I'm sorry if I come off that way, but I don't look down on the people who live in dangerous areas. At the end of the day, it is your home, just like people who live in the shadows of volanoes. But it means you need to know the risks, you need to be prepared, and you need to be accepting of the fact that you may lose everything.
It's the people who don't know the risks, aren't prepared, and aren't accepting of the fact they may lose everything who are the problem. I fully believe in sending aid to people in disaster affected areas, but I also fully believe in helping yourself in the first place by being ready for natural disasters. Having a strategy, practicing it with your family. having a Bug-out bag.
It seems like a lot of people in Houston were not, and indeed, the City of Houston itself was not prepared. Again, how prepared one can be for a hurricane of that magnitude is up for debate, but Houston was warned that a storm like this was an eventuality, and that when it came it would be bad.
I can't place blame on the individual people, because I don't know how prepared each person was, what they knew about where their houses were built. But the City of Houston does hold some blame in ... If not exacerbating the situation, then not attempting to make it any better.
I mean, i don't call them villains, but all of the people who have been building in places with high likelihoods of wildfire are doing the exact same thing with a different element. Wildfires are a natural necessary part of forests, and we spend tons of money not only building in wildfire areas, but also preventing those fires from happening, which builds up all the dry dead shit in the forest, which makes situations for wildfire worse when one does finally happen.
Hurricanes are going to happen. Because of climate change and warming oceans, more extreme hurricanes are more likely to happen. Harvey was going to happen. I even read a reprinted article in the Toronto Star this morning of someone last year saying "Shit's gonna go down and Houston IS NOT PREPARED"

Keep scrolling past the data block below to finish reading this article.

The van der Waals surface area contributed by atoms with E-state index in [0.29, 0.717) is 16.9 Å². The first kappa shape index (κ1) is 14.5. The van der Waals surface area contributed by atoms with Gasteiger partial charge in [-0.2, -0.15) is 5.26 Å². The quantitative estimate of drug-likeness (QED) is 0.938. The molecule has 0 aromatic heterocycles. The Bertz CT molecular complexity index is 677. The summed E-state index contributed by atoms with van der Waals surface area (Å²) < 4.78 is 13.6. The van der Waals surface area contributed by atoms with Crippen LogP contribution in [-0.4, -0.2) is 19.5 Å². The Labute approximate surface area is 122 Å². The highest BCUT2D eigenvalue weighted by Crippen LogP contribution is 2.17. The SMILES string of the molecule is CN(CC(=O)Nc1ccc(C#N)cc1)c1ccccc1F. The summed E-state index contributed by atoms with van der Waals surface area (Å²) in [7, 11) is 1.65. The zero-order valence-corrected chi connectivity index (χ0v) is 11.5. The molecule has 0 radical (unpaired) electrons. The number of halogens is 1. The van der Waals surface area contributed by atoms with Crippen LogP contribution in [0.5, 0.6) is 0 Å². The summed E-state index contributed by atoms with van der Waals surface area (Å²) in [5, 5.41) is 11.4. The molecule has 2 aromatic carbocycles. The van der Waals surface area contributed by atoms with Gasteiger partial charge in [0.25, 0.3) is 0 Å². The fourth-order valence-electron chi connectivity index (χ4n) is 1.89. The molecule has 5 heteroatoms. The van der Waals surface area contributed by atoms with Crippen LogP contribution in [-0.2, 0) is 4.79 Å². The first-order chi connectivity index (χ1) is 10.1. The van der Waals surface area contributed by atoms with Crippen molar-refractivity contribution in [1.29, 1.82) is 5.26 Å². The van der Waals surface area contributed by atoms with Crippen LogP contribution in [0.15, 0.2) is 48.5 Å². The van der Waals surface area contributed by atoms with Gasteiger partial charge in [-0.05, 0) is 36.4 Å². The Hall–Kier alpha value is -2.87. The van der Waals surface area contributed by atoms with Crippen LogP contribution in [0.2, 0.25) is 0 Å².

Of course, one can ask the question if anyone can truly be prepared for something the size of Harvey.
I don't know. Were these people made aware that they were on a flood plain when they were building or buying? If not, then that's a problem. If they were, then I don't really know what to say. It's like living next to the Ottawa river and being shocked when a 1% flood (which they call a 100 year flood, which is dumb and misleading) shows up on that 1%. . Like, you were warned this might happen if you lived here and you decided it was an acceptable risk.
So I don't know where i sit on this. I think if people were given the information and took the risk anyway, then they hold at least some culpability, but I also think that now's not exactly the time to go around saying that.
I'm listening to it as I drive to and from home home to school home. There was a huge accident plus construction (plus labor day weekend congestion), and i just had to turn it off at that point because I a.) couldn't focus on it, and b.) couldn't deal with the audio book reader, who has a talent for making Thoreau's words become like those of a petulant child.
I have a paper copy too, so I know that it doesn't take that much effort for him to make that happen.
Thoreau's sort of a weird figure for me, because he does say a lot of things i agree with, but he then often takes them to a logical extreme before he's happy with them. Plus, it doesn't help that he brags about how little money he spent on his Walden Pond digs, but neglects to mention how much time he spent at Ralph Waldo Emerson's house mooching food and other creature comforts. In fact, he neglects to mention his little cabin was on Emerson's land (He says that he is "squatting", which is a total lie).
VC is Venture Capitalism in this case.
thanks for the article.